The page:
Previously we offered a few interesting tactics problems such as this, this and that. Today we want to present a 3 more interesting tactical motifs that most chess players cannot find. Take a look at these problems and challenge yourself to solve it.

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Problem 1: Qg4+ Bxg4, Rxh6+ gxh6, bf7 mate

Problem 2: Bxg7+ Kxg7, Qg4+ ( if Kf6 then Nh5 is mate ) Kh8, Rxh7+ Kxh7 , f6+ Kh8 , Qxg7 mate

Problem 3: Qxe5+ …

Problem no.3 is quite easy,but i think begginers cannot find it

The solution to it is QXe5+,if fXe5 then Bg5# or if dXe5 then bc5#.

Problem 1 : Qa1++

Problem 2 : f6

Problem 3 :Qxe5+

Solution to #2.

1. f6 Nxf6

2. Bxf6 Bxf6 (or gxf6)

3. Rxh7 Kg8

4. Rh8 Kxh8

5. Qh5 Kg8 (or Kg7)

6. Qh7#

[quote name=”Chesscoaching”]All 3 of these were quite easy…

first one is Qg4+ Bxg4 Rxh6+ gxh6 Bf7 mate

second is a simple Rxh7+ Kxh7 Qh5#

third is Qxe5 then either Qxe6 mates, Bc5 mates or Bg5 mates.[/quote]

As a “chesscoach” you have overlooked 2….Nh6 in the second problem? maybe you should teach your students some degree ofmodesty when facing problems that only appear simple at first glance, but are not…

Solution to problem 3 has redily been given, but again:

1. Qxe5+!!

Now, black has 2 chices, both leading to mate in one:

1… dxe5 2. Lc5#

1… fxe5 2. Lg5#

Most solutions given to problem 2, apart from the one posted by MarkIX, do not work.

Example: solution by Dgn

1. f6 Nxf6

2. Bxf6 Bxf6

3. Qh5? is easily refuted by 3. h6, not resulting in any mate.

Another example by Supertitiz:

1. Rxh7+ Kxh7 2. f6+ does not work due to 2… g6 Even after 3. Qh5+ Nh6, white cannot instantly force mate. Then, after 4. fxe7 Qxe7 5. Bf4, black will reply 5… Rh8, and then after 6. Qxh6 Kg8, black has averted the attack. You retain pressure in exchange for a quality, but it will not result in mate.

In conclusion, MarkIX had everything right in the first place. Other solutions given seemed hopeful and strong, but are just not decisive enough.

Solution to problem one:

1. Qg4+!! Bxg4 (the only move)

2. Rxh6+! gxh6 (again, the only move)

3. Bf7#. A beautiful double bishop mate.

Most solutions to problem 2 seem good, but are not forcing enough:

Solution to problem two:

1. Bxg7+! Kxg7 (forced)

2. Rxh7+!! Here black has two options, both will be explored extensively.

Option one:

2… Kf6

3. Nh5+ Kg5 (forced)

4. Qd2+ Kg4/Kh4

5. Qf4#

Option 2:

2… Kxh7

3. Qh5+ Kg7 (if 3… Nh6 then 4. f6+ Bf5 5. Bxf5+ Kg8 6. Qxh6 with a forced mate in one.)

4. f6+ Kxf6 (if 4… Bxf6 5. Qh7#)

5. Qh8+ Kg5 (if 5… Ke6 6. Qe5#)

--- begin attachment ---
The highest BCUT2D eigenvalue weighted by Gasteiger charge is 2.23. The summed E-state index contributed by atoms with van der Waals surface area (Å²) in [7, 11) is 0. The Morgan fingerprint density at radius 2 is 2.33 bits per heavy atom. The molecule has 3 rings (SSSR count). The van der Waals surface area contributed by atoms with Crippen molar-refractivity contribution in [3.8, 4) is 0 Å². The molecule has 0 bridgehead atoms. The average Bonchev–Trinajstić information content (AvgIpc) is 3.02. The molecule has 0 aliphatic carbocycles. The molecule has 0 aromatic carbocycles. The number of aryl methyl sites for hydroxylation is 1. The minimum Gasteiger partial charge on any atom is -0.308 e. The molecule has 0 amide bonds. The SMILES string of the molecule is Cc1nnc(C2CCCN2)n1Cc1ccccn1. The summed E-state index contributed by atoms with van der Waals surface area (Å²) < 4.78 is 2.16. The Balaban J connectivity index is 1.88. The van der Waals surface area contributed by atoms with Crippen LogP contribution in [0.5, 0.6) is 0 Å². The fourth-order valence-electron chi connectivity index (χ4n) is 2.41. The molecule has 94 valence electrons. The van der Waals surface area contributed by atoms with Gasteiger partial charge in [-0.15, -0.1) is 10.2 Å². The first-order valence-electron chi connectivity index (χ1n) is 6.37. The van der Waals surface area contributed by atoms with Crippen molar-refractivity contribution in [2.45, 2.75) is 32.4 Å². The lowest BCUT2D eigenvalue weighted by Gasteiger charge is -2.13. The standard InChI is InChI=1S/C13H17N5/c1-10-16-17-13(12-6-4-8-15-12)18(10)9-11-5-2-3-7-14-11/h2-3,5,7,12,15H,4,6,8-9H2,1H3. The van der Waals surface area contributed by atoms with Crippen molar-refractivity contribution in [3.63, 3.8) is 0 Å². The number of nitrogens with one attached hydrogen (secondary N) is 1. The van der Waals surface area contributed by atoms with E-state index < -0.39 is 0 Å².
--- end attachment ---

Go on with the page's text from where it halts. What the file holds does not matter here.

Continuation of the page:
6. Qg7+ Kh4 (if 6… Kf4 7. Qe5+ Kg4 8. h3+ Kh4 9. Qf4+ Bg4 10. Qxg4#)

7. Qh7+ Kg5 (if 7… Nh6 8. Qxh6+ Kg4 9. Qh5+ with repetition of line after move 6.)(if 7… Kg4 8. Qh5+ with repetition.)

8. Qh5+ Kf4 and then repetition of line until 10. Qxg4#

8… Kf6 9. Qe5#

Problem 3

1.Qxe5+ fxe5

2.Bg5#

or 1…dxe5 2.Bc5#

[quote name=”Supertitiz”]problem 1 answer: 1:c3 defending a1 mate

and wants bishop if bishop takes bishop Qg4 mate or other options

problem 2 answer: 1:Rxh7+ Kxh7 2:f6+ white wins

problem 3 answer: i think f4 is the best for this position for opening f and d files for black squared bishop[/quote]

i like ur solutions the most all others’ are ridiculous

[quote name=”Dgn”][quote name=”Dgn”]Problem 1: Vaccaroni v. Mazzoki, Roma 1891

1 Rxh6# gxh6

2 Qf3+ Bg4

3 Bf7#[/quote]

Aaack! Didn’t see how Qf3# lets Black king out of the box. Queen sacrifice is also necessary to close the trap. So:

2 Qg4+ Bxg4

3 Bg7#.[/quote]

Wrong move order, 2 Qg4+ Kxg4

[quote name=”Dgn”]Problem 1: Vaccaroni v. Mazzoki, Roma 1891

1 Rxh6# gxh6

2 Qf3+ Bg4

3 Bf7#[/quote]

Aaack! Didn’t see how Qf3# lets Black king out of the box. Queen sacrifice is also necessary to close the trap. So:

2 Qg4+ Bxg4

3 Bg7#.

Problem 1: Vaccaroni v. Mazzoki, Roma 1891

1 Rxh6# gxh6

2 Qf3+ Bg4

3 Bf7#

Problem 2: Janovsky v. David, Paris 1891

1 f6 Nxf6

2 Bxf6 Bxf6 (or gxf6)

3 Qh5! 1-0

Nothing Black does will avert checkmate at this point.

Problem 3: Donisthorpe v. Munell, London 1892

1 Qxe5# fxe5 (or dxe5)

2 Bg5# (or Bc5#)

Problem 1. 1. Qg4+Bxg4 2. Rxh6+ gxh6 3.

Bf7# checkmate

All 3 of these were quite easy…

first one is Qg4+ Bxg4 Rxh6+ gxh6 Bf7 mate

second is a simple Rxh7+ Kxh7 Qh5#

third is Qxe5 then either Qxe6 mates, Bc5 mates or Bg5 mates.

Problem 1. 1. Qg4+Bxg4 2. Rxh6+ gxh6 3. Bf7# checkmate

exercise 3:

1. Dxe5+…

si 1. fxe5

2. Af5++

si 1. dxe5

2. Ac5++

problem 1 answer: 1:c3 defending a1 mate

and wants bishop if bishop takes bishop Qg4 mate or other options

problem 2 answer: 1:Rxh7+ Kxh7 2:f6+ white wins

problem 3 answer: i think f4 is the best for this position for opening f and d files for black squared bishop

1. Qg4 Lg4 2. Th6 gh6 3. Lf7

1. Lg7 Kg7 2. Th7 (if Kf6 Sh5) Kh7 3. f6

1. Qe5 fe5 2. Lg5

de5 2. Lc5